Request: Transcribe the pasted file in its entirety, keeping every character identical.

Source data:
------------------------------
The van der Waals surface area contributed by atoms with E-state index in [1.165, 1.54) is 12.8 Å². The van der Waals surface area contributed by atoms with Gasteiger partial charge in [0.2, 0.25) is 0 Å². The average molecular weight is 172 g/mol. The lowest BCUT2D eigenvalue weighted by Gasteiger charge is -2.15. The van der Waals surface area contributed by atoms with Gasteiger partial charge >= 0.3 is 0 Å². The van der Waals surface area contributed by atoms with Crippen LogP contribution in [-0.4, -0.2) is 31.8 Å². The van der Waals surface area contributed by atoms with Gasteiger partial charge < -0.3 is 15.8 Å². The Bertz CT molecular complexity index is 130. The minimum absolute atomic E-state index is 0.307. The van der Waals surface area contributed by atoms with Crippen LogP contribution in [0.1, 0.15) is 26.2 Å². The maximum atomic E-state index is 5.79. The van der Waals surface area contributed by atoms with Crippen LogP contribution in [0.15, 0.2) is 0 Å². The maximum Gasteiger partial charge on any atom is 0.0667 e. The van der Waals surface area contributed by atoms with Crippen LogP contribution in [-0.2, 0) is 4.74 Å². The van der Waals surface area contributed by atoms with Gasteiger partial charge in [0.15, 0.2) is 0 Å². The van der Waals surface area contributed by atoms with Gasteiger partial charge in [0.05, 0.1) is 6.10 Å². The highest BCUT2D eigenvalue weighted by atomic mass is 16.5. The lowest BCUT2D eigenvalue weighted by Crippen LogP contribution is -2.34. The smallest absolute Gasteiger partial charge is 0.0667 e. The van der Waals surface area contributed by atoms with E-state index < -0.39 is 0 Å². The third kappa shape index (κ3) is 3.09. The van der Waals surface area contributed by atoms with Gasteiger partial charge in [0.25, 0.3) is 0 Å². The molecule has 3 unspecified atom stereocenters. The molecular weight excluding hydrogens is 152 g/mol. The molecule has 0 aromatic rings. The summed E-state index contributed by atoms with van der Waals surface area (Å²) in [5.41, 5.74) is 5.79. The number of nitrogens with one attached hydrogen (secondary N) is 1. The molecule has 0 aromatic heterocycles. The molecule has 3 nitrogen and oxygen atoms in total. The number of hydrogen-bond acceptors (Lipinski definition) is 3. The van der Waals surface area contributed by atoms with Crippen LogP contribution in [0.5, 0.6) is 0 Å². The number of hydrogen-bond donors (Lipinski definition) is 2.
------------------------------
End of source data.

The van der Waals surface area contributed by atoms with E-state index in [1.165, 1.54) is 12.8 Å². The van der Waals surface area contributed by atoms with Gasteiger partial charge in [0.2, 0.25) is 0 Å². The average molecular weight is 172 g/mol. The lowest BCUT2D eigenvalue weighted by Gasteiger charge is -2.15. The van der Waals surface area contributed by atoms with Gasteiger partial charge >= 0.3 is 0 Å². The van der Waals surface area contributed by atoms with Crippen LogP contribution in [-0.4, -0.2) is 31.8 Å². The van der Waals surface area contributed by atoms with Gasteiger partial charge < -0.3 is 15.8 Å². The Bertz CT molecular complexity index is 130. The minimum absolute atomic E-state index is 0.307. The van der Waals surface area contributed by atoms with Crippen LogP contribution in [0.1, 0.15) is 26.2 Å². The maximum atomic E-state index is 5.79. The van der Waals surface area contributed by atoms with Crippen LogP contribution in [0.15, 0.2) is 0 Å². The maximum Gasteiger partial charge on any atom is 0.0667 e. The van der Waals surface area contributed by atoms with Crippen LogP contribution in [-0.2, 0) is 4.74 Å². The van der Waals surface area contributed by atoms with Gasteiger partial charge in [0.15, 0.2) is 0 Å². The van der Waals surface area contributed by atoms with Gasteiger partial charge in [0.05, 0.1) is 6.10 Å². The highest BCUT2D eigenvalue weighted by atomic mass is 16.5. The lowest BCUT2D eigenvalue weighted by Crippen LogP contribution is -2.34. The smallest absolute Gasteiger partial charge is 0.0667 e. The van der Waals surface area contributed by atoms with E-state index < -0.39 is 0 Å². The third kappa shape index (κ3) is 3.09. The van der Waals surface area contributed by atoms with Gasteiger partial charge in [0.25, 0.3) is 0 Å². The molecule has 3 unspecified atom stereocenters. The molecular weight excluding hydrogens is 152 g/mol. The molecule has 0 aromatic rings. The summed E-state index contributed by atoms with van der Waals surface area (Å²) in [5.41, 5.74) is 5.79. The number of nitrogens with one attached hydrogen (secondary N) is 1. The molecule has 0 aromatic heterocycles. The molecule has 3 nitrogen and oxygen atoms in total. The number of hydrogen-bond acceptors (Lipinski definition) is 3. The van der Waals surface area contributed by atoms with Crippen LogP contribution in [0.5, 0.6) is 0 Å². The number of hydrogen-bond donors (Lipinski definition) is 2.